SNB Breathes Easy as Franc Drop Rebuts Critics on Two Fronts
(Bloomberg) -- For Swiss National Bank President Thomas Jordan, the franc’s precipitous drop to a 20-month low against the euro has come at a helpful moment after an open season for attacks on his policies.
Just over two weeks ago, his institution endured one of the most stinging critiques of its monetary regime in recent years, as a trio of prominent economists accused officials of not trying hard enough to stoke inflation.
That followed a salvo three months earlier from the opposite perspective as the U.S. Treasury under Donald Trump’s former administration branded Switzerland a manipulator, damning its framework for capping currency gains with interventions.
Now, after portfolio shifts by global investors positioning for higher inflation sent the franc down 3% within a fortnight, crossing the 1.10 per euro mark, SNB officials suddenly have breathing space on both fronts.
With the Swiss economy suffering due to the pandemic, the weaker currency can give growth and inflation a welcome fillip. The franc’s downward momentum also means the central bank doesn’t need to lift a finger in foreign exchange markets, avoiding irritation to the new U.S. administration.
“It’s really positive for the SNB, because they don’t need to intervene,” said Alessandro Bee, an economist at UBS Group AG. “Interventions would be a difficult topic when you have to sit down with the Americans.”
The currency drop, triggered by a selloff of haven assets on expectations of a global recovery after the pandemic, is fortuitous for an institution that has spent years and eyewatering sums to rein in the franc and ward off deflation.
Yet even with the SNB’s interventions, and the world’s lowest interest rate of -0.75%, price pressures have stayed persistently feeble.
That prompted Stefan Gerlach, a former Irish central bank official, who is now at EFG International AG, Yvan Lengwiler of the University of Basel, and Charles Wyplosz of Geneva’s Graduate Institute to call for the SNB to revise their inflation target and adopt a new currency strategy.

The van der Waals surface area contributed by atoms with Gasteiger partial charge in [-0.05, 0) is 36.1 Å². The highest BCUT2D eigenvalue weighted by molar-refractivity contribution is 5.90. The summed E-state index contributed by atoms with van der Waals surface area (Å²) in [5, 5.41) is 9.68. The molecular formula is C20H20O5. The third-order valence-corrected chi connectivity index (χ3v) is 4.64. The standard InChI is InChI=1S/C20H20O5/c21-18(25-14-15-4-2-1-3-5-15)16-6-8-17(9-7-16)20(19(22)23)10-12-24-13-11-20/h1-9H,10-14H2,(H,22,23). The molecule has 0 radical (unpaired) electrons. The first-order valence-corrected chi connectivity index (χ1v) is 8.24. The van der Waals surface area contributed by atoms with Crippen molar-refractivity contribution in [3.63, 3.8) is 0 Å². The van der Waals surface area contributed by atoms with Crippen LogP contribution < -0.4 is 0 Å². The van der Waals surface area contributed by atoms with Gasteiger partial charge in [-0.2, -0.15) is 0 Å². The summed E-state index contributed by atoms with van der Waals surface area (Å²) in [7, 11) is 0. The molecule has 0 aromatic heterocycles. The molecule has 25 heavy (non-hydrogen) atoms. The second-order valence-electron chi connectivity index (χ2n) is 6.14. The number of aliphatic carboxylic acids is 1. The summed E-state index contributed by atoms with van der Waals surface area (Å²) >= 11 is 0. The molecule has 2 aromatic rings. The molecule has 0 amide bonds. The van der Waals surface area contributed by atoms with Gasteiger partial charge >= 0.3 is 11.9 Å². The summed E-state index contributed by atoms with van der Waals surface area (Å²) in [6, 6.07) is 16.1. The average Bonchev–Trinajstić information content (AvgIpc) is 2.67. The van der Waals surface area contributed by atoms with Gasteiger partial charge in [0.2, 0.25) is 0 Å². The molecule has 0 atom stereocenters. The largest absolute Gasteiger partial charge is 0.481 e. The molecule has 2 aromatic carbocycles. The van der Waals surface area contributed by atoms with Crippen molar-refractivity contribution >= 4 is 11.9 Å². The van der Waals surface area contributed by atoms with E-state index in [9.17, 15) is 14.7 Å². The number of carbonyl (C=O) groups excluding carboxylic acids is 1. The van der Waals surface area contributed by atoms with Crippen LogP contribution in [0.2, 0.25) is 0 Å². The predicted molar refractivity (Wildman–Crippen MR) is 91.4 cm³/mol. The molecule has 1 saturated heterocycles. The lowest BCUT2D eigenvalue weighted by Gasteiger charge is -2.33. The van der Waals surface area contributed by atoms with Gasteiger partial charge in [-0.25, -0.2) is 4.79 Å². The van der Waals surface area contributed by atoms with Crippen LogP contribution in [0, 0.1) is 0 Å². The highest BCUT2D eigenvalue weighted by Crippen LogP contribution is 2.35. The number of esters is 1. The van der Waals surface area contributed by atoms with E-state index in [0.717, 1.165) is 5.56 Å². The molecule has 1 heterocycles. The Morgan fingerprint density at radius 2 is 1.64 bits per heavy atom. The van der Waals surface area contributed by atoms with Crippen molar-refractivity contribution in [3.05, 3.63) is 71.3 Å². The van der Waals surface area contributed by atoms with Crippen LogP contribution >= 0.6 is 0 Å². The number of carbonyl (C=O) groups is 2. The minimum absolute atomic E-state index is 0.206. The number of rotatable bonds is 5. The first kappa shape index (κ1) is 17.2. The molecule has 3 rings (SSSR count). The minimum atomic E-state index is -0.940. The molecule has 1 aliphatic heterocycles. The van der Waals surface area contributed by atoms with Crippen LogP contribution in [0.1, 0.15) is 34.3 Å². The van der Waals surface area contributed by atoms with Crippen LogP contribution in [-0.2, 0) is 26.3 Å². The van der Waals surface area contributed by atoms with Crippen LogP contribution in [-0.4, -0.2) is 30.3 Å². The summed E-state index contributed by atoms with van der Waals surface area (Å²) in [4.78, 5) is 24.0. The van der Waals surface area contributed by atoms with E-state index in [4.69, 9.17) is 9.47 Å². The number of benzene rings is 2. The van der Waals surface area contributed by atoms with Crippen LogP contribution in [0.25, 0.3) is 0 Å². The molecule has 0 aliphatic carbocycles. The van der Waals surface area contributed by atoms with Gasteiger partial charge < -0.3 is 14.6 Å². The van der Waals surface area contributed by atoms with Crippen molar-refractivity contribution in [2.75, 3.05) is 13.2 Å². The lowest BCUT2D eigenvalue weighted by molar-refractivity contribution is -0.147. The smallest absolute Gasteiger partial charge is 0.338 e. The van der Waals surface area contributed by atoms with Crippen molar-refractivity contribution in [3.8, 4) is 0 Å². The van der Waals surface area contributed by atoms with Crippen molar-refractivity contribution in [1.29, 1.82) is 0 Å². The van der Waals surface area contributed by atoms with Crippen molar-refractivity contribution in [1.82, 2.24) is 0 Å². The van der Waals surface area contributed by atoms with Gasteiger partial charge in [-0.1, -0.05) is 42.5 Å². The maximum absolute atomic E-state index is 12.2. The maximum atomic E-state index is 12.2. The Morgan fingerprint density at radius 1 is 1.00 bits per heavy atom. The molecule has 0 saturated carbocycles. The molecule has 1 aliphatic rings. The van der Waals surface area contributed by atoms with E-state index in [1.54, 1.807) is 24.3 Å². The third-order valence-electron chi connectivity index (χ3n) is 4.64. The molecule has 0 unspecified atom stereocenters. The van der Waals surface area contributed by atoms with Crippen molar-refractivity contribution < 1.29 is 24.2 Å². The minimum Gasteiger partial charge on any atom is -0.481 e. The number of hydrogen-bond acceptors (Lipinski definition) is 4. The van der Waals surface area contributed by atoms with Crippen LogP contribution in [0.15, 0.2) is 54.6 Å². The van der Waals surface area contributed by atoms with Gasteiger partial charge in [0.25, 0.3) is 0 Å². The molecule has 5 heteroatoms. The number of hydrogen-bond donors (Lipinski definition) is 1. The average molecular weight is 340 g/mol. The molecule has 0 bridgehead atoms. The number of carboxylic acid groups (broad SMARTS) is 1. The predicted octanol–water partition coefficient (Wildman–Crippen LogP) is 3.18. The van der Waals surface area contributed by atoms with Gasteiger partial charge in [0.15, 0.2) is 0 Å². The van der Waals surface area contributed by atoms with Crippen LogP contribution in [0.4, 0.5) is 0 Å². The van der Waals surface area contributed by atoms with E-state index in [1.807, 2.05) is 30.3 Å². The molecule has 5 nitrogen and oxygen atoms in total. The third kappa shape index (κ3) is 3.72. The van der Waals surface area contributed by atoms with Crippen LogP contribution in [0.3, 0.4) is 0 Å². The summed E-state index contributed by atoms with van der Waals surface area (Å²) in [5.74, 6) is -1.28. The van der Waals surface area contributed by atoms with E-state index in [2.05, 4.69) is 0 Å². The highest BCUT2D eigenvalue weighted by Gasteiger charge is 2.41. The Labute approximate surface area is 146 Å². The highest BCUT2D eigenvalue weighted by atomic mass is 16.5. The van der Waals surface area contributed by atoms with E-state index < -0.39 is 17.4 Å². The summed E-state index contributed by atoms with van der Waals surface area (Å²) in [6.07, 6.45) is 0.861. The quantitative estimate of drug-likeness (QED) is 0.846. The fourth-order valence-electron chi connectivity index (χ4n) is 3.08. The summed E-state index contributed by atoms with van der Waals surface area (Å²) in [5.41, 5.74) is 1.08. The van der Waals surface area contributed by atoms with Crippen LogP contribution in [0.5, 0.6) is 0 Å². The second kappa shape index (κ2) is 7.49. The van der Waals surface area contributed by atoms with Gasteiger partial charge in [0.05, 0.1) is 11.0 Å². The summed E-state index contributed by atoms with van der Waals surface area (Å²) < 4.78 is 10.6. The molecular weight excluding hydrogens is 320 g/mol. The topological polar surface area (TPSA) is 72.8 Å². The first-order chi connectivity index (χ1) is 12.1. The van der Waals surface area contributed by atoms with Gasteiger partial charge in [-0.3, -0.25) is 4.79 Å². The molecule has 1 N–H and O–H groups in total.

Their attack last month was one of the most powerful the SNB faced for a while. Officials, who have used aggressive interventions to fight franc gains for more than a decade, responded that they saw no need to overhaul their approach.
That policy is what drew the attention of the U.S. Treasury in December, when it designated Switzerland a currency manipulator along with Vietnam.
Uncomfortable SNB officials responded with defiance that they won’t stop intervening, though data suggest the intensity of any market activity has diminished of late. The amount of cash commercial banks hold with the central bank -- an early indicator for foreign exchange purchases -- declined last week.
Policy makers will probably reiterate their intervention pledge, along with their commitment to negative rates, at the March 25 monetary policy decision.
How or when the Swiss can resolve the disagreement is unclear. Even at a level of around 1.11 per euro, economists still consider the franc strong. It traded at 1.10878 per euro as of 11:09 a.m. in London on Monday.
Standard Chartered strategists expect the franc to drop to 1.1450 per euro in the third quarter before reversing again. “The recent move higher in EUR-CHF has legs,” they wrote in a report.
Whether any drop can generate sustained price growth remains to be seen. With inflation negative for more than a year, and paltry wage growth, pressure may remain on the SNB to follow counterparts such as the European Central Bank with a strategy rethink.
“They need to conduct a review; Is right now the right moment? I’m not sure,” said Banque Pictet & Cie SA economist Nadia Gharbi. “I think they’ll cross their fingers and hope the franc doesn’t appreciate again.”
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